Recently, Charles Petzold has taken some heavy criticism for the organization of his book, Applications=Code+Markup. He wrote a pithy response that says today’s technical writing is becoming little more than a Powerpoint presentation. Don Box followed up with his own opinion on the topic, and now I’m going to chime in from my unique vantage of being a developer. I don’t work for Microsoft, I don’t write books. I just write code for a living and on ocassion share some of my discoveries with whomever stumbles into my hidden corner of the Interweb.
Digging a little deeper into the ruckus, I found an archived speech that Mr. Petzold (we’re not on a first name basis) had given to a developer group back in 2005. In it he makes an interesting observation (emphasis mine):
Can any one programmer master 60,000 methods and properties? I think not. One solution, of course, is specialization. I myself have specialized. This evening I hope no one will ask me questions about web forms or ASP .NET … because those aren’t my specialty. I do Windows Forms, and my language is C#.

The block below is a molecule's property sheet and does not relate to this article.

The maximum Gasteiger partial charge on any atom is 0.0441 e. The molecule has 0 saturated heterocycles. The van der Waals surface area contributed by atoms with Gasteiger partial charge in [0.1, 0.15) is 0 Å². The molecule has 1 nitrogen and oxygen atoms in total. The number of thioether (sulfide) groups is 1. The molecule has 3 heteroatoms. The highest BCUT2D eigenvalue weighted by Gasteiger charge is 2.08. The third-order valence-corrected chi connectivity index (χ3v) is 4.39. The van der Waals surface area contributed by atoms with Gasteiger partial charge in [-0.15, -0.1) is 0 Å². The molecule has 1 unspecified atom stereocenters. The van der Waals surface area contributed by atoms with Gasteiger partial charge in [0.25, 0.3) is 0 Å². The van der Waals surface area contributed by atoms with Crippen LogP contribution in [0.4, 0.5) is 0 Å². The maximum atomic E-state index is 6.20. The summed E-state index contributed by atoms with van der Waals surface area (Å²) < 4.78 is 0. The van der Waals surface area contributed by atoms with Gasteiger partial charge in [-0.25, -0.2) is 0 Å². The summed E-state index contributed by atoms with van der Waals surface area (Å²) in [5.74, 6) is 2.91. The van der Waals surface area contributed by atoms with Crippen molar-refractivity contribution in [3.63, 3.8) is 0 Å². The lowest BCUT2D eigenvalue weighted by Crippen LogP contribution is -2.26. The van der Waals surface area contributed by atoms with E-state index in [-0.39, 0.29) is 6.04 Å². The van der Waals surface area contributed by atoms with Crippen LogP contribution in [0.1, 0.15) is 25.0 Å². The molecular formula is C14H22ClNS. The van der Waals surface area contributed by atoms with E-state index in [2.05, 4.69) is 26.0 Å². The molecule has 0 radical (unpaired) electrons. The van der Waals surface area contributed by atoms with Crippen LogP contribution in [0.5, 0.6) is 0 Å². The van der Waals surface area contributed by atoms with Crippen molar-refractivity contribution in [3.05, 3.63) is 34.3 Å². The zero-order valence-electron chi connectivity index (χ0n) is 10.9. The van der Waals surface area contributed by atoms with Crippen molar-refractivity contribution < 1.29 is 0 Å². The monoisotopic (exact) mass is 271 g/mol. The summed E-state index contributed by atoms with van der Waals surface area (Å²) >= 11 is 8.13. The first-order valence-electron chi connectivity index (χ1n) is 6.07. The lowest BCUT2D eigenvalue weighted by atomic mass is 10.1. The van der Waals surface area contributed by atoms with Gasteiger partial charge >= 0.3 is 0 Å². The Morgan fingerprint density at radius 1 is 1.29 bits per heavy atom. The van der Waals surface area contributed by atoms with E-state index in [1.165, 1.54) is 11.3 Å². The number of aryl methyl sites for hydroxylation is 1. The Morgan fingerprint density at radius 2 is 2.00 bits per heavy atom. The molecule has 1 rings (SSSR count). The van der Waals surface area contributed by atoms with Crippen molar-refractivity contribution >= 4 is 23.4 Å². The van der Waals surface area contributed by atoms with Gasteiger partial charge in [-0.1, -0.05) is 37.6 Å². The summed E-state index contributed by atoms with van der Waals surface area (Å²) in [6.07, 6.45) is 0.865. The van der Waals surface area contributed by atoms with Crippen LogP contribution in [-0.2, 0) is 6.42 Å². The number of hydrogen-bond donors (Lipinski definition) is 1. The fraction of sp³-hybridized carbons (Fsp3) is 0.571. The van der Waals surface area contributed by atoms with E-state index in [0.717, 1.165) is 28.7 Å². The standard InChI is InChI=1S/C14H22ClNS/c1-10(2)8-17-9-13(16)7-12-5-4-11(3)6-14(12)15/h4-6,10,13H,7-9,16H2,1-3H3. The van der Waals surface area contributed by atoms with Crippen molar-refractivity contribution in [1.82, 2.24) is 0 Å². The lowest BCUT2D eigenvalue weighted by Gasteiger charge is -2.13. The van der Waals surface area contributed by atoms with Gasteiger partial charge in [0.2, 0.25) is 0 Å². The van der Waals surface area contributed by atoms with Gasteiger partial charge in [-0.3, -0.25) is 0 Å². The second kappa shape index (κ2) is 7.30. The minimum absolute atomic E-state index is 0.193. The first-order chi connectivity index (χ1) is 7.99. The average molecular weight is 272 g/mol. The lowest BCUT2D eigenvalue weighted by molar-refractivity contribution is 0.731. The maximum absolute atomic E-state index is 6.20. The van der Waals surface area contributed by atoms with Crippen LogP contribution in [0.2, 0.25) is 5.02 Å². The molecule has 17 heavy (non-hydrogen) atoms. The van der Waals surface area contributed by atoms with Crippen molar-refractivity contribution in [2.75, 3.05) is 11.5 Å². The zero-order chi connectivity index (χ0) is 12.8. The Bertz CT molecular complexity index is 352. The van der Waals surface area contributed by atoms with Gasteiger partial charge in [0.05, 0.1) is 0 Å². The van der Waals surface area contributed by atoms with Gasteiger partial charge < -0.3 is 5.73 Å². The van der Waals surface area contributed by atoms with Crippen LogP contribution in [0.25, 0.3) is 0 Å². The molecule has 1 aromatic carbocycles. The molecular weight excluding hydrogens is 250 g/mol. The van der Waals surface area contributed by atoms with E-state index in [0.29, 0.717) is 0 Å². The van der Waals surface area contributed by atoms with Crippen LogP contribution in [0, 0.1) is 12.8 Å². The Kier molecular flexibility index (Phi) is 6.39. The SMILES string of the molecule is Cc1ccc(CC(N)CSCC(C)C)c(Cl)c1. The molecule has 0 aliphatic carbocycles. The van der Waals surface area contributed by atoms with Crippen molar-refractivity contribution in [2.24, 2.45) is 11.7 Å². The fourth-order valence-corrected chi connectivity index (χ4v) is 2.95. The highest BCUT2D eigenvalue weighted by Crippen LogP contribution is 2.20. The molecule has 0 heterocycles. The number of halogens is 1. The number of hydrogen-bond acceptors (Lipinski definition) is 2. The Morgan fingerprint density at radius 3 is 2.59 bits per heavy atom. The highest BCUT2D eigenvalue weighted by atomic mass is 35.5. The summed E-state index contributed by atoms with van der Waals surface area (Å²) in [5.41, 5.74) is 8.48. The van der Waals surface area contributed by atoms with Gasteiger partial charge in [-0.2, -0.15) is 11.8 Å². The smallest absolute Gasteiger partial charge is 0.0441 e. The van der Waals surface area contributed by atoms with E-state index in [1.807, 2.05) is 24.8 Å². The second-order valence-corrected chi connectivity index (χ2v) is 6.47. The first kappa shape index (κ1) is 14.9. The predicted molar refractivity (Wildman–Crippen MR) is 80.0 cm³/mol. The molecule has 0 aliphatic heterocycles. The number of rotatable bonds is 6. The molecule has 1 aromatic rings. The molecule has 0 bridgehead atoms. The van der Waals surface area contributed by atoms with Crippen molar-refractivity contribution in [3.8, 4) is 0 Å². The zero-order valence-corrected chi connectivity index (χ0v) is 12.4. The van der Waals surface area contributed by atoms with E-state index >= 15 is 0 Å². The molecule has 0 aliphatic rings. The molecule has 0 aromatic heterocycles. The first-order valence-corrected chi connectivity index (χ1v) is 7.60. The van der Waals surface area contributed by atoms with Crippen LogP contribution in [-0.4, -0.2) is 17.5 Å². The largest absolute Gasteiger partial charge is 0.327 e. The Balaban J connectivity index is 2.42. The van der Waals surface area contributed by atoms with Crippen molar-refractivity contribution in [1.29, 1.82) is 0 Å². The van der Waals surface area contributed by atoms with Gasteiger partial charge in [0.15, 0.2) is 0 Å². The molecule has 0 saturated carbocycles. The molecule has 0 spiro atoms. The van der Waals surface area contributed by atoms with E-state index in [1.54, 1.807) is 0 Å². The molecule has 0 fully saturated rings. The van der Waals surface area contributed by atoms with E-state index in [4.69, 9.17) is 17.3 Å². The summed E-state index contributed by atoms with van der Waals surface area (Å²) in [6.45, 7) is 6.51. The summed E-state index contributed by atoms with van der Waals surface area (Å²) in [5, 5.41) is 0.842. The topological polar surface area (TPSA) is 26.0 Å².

I think Mr. Petzold’s book fell victim to a paradigm shift. I would argue that WPF development is more like ASP.Net development than it is Winforms development. If he was writing a book on ASP.Net development, I would be seriously surprised if he took the first half of the book to show how you can create Webform applications without using markup. Yes you can technically do it…the question is why? As he observed in his posts while writing the book, there are some things in WPF that you can do with much less effort using markup over C#. That’s the point…a lot of the framework is catered toward XAML.
If anyone were to ask me to name the root cause of this commotion, I would tell them that Mr. Petzold failed to make the paradigm leap. It’s as if a lifelong C developer were to write a book about C++ and not introduce the concept of classes until halfway through.